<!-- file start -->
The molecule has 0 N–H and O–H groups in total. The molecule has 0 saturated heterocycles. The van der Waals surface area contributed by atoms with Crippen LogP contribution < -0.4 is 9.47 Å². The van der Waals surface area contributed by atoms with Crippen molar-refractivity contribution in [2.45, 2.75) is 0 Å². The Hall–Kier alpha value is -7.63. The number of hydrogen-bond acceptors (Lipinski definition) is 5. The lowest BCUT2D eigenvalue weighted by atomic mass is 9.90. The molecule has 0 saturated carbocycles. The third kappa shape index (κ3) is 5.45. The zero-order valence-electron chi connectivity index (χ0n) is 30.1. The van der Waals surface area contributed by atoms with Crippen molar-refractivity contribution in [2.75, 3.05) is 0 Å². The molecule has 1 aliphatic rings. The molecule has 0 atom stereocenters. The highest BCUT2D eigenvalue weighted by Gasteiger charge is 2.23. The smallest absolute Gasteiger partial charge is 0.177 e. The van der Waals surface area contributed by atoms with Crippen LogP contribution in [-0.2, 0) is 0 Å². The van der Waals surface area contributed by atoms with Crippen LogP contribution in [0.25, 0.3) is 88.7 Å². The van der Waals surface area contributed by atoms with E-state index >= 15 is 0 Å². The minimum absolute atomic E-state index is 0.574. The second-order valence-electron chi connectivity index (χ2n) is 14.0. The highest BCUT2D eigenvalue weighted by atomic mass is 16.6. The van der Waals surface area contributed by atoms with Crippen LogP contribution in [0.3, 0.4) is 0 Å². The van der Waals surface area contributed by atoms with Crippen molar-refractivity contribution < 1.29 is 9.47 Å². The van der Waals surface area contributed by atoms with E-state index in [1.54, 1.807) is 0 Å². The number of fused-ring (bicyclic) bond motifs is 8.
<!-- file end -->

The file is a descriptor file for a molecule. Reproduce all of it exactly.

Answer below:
The molecule has 0 N–H and O–H groups in total. The molecule has 0 saturated heterocycles. The van der Waals surface area contributed by atoms with Crippen LogP contribution < -0.4 is 9.47 Å². The van der Waals surface area contributed by atoms with Crippen molar-refractivity contribution in [2.45, 2.75) is 0 Å². The Hall–Kier alpha value is -7.63. The number of hydrogen-bond acceptors (Lipinski definition) is 5. The lowest BCUT2D eigenvalue weighted by atomic mass is 9.90. The molecule has 0 saturated carbocycles. The third kappa shape index (κ3) is 5.45. The zero-order valence-electron chi connectivity index (χ0n) is 30.1. The van der Waals surface area contributed by atoms with Crippen molar-refractivity contribution in [2.75, 3.05) is 0 Å². The molecule has 1 aliphatic rings. The molecule has 0 atom stereocenters. The highest BCUT2D eigenvalue weighted by Gasteiger charge is 2.23. The smallest absolute Gasteiger partial charge is 0.177 e. The van der Waals surface area contributed by atoms with Crippen LogP contribution in [-0.2, 0) is 0 Å². The van der Waals surface area contributed by atoms with Crippen LogP contribution in [0.25, 0.3) is 88.7 Å². The van der Waals surface area contributed by atoms with E-state index >= 15 is 0 Å². The minimum absolute atomic E-state index is 0.574. The second-order valence-electron chi connectivity index (χ2n) is 14.0. The highest BCUT2D eigenvalue weighted by atomic mass is 16.6. The van der Waals surface area contributed by atoms with Crippen LogP contribution in [0.3, 0.4) is 0 Å². The van der Waals surface area contributed by atoms with Crippen molar-refractivity contribution < 1.29 is 9.47 Å². The van der Waals surface area contributed by atoms with E-state index in [1.54, 1.807) is 0 Å². The number of fused-ring (bicyclic) bond motifs is 8.